4. He’s lived in the Longview neighborhood in the northernmost part of Waxhaw for about 14 years, but he’s thinking about moving — because he’d like a home with a basement, where he could build a recording studio. His house has a small makeshift recording space upstairs but, he says, “I want it in the basement so people don’t have to go all the way through the house to get to it.”

5. He has six sons, ranging in age from 6 to 30. The three youngest live in Cleveland with their mother, Hamilton’s ex-wife Tarsha McMillan. The two oldest — Anthony Jr. and Romeiro — just recorded a song that he hopes to help them get released. “If my distribution deal is done by then, I definitely will have a home for it. If not, I’ll just have to pull out my Amex and see what I can do,” he says, laughing. “Whatever I gotta do to get behind it.”

6. He’s working on his ninth full-length studio album, which should be out before the end of the year. He teased that, on it, he’ll be collaborating with two South African artists: Afro-pop star Vusi Nova and Afro-soul singer Amanda Black. Hamilton traveled multiple times last year to South Africa, where he says he’s got such a big following that “you’d think I’m the black Justin Bieber.”

7. His personal all-time fave “Star-Spangled Banner” performances? Jimi Hendrix’s at Woodstock in 1969, Marvin Gaye’s at the 1983 NBA All-Star Game, and Whitney Houston’s at the 1991 Super Bowl.

8. He has a simple and practical strategy as he readies for his NBA All-Star game gig: “I’ll probably do it a lot different than Fergie,” he says, chuckling.

He’s referring to the Black Eyed Peas singer’s performance last year in Los Angeles, where she contorted the national anthem into a jarring jazz song that featured scatting and missed notes — and instantly was logged in the annals of history as one of the worst renditions ever.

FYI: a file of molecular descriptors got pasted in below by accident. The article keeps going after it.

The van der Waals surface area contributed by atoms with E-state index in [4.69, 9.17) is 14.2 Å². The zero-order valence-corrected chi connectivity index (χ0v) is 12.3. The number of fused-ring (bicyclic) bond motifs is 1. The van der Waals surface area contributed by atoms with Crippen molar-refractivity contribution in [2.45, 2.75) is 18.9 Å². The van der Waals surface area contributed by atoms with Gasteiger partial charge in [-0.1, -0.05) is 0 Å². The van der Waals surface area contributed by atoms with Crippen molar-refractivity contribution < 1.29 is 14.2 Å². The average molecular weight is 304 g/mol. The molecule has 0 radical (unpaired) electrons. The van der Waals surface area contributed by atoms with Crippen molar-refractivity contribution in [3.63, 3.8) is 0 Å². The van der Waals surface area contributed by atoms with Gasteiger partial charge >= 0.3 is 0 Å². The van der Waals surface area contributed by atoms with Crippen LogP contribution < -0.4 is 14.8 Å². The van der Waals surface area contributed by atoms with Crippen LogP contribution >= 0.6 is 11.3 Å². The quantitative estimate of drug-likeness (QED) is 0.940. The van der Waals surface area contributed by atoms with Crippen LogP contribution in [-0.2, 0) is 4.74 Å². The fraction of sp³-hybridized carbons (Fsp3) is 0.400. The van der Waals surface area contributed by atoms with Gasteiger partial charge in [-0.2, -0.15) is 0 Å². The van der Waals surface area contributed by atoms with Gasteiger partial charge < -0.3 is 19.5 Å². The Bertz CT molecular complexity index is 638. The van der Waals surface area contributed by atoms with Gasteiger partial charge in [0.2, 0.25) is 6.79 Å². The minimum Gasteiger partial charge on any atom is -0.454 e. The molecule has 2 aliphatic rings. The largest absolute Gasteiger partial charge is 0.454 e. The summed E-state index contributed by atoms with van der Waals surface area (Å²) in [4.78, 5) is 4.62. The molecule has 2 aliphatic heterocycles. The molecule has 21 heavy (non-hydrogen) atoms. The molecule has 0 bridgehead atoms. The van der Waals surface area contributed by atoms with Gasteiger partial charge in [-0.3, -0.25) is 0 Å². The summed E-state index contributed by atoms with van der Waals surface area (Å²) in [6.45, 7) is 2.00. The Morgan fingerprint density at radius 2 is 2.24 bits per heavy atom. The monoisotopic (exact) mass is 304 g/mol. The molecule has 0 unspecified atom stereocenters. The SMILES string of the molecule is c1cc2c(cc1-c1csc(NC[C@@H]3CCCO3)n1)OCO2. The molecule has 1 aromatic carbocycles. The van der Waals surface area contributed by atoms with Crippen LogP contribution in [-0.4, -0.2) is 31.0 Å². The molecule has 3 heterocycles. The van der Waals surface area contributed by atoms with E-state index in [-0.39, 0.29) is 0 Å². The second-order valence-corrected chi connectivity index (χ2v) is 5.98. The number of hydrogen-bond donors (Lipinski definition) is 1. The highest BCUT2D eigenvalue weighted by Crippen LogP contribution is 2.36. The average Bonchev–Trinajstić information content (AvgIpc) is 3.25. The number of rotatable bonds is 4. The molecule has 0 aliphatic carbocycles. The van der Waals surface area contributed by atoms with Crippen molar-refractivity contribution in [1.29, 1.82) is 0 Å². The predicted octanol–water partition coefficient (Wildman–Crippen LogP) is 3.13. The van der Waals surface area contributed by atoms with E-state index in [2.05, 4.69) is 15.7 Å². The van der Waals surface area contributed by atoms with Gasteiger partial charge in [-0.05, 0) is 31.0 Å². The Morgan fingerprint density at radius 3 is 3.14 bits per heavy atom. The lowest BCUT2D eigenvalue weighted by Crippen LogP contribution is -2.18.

Of course, Hamilton knows a little something about being forced to face the music after putting a risky twist on the anthem.

Back in 2005, the Observer reported that officials at Lowe’s Motor Speedway (now Charlotte Motor Speedway) received roughly 100 complaints after Hamilton took the tune in a decidedly nontraditional direction while singing it before the Nextel All-Star Challenge (now known as the Monster Energy NASCAR All-Star Race).

“I put a little too much soul (in it), or salt and pepper. Then I put a little paprika on it,” recalls Hamilton, who at the time was 34 and fresh off his first three Grammy nominations. “I guess they wanted me to pretty much sing it how it goes, pretty straight-laced. ... So yeah, you gotta be careful. You don’t want to get booed. ‘Cause they’ll boo you, believe me.”

While he likely will keep closer to a traditional rendition than he did at the speedway in 2005, he still plans to give the anthem some soul on Feb. 17. Or, as he says: “Put some fried chicken on it. Or fried zucchini.”

9. He’ll be a little nervous right before he steps up to the mic under the lights at Spectrum Center. “I always get more nervous singing one song or two songs than I do doing a whole concert,” he says, “because at a concert I get to ease into it. ... For one or two songs, you’re kind of just like, ‘This is it. This is the one time, and it’s do or die, baby.’ But I just say my prayer: ‘God, you know why I’m here, and this is what you designed me to do,’ and I go out there and I just get into it.”

At the same time, due to the sometimes racially charged conversations that have swirled around the anthem in recent years — and his own personal mixed feelings about the song — he expects to feel a weight that wasn’t there when he sang it at the speedway in 2005 (or at the Jordan Brand Classic in 2012, or at the Democratic National Convention, also in 2012).

“This time around, it’s gonna be (about) Kaepernick and all the people who are standing up and fighting for justice for the unjust, and we’ll be thinking about how this country has let us down somewhat, and just mistreated some of the people who didn’t deserve it. And to bring back that common bond, the common thread, and the goal of America, back when it was about serving God, serving the people and bringing together love, justice and just the pursuit of happiness, man. Getting back to that. That’s what I want people to feel when they hear me.”

Théoden Janes: 704-358-5897, @theodenjanes

Théoden Janes has spent 12 years covering entertainment and pop culture for the Observer. He also thrives on telling emotive long-form stories about extraordinary Charlotteans and — as a veteran of 20-plus marathons and two Ironman triathlons — occasionally writes about endurance and other sports.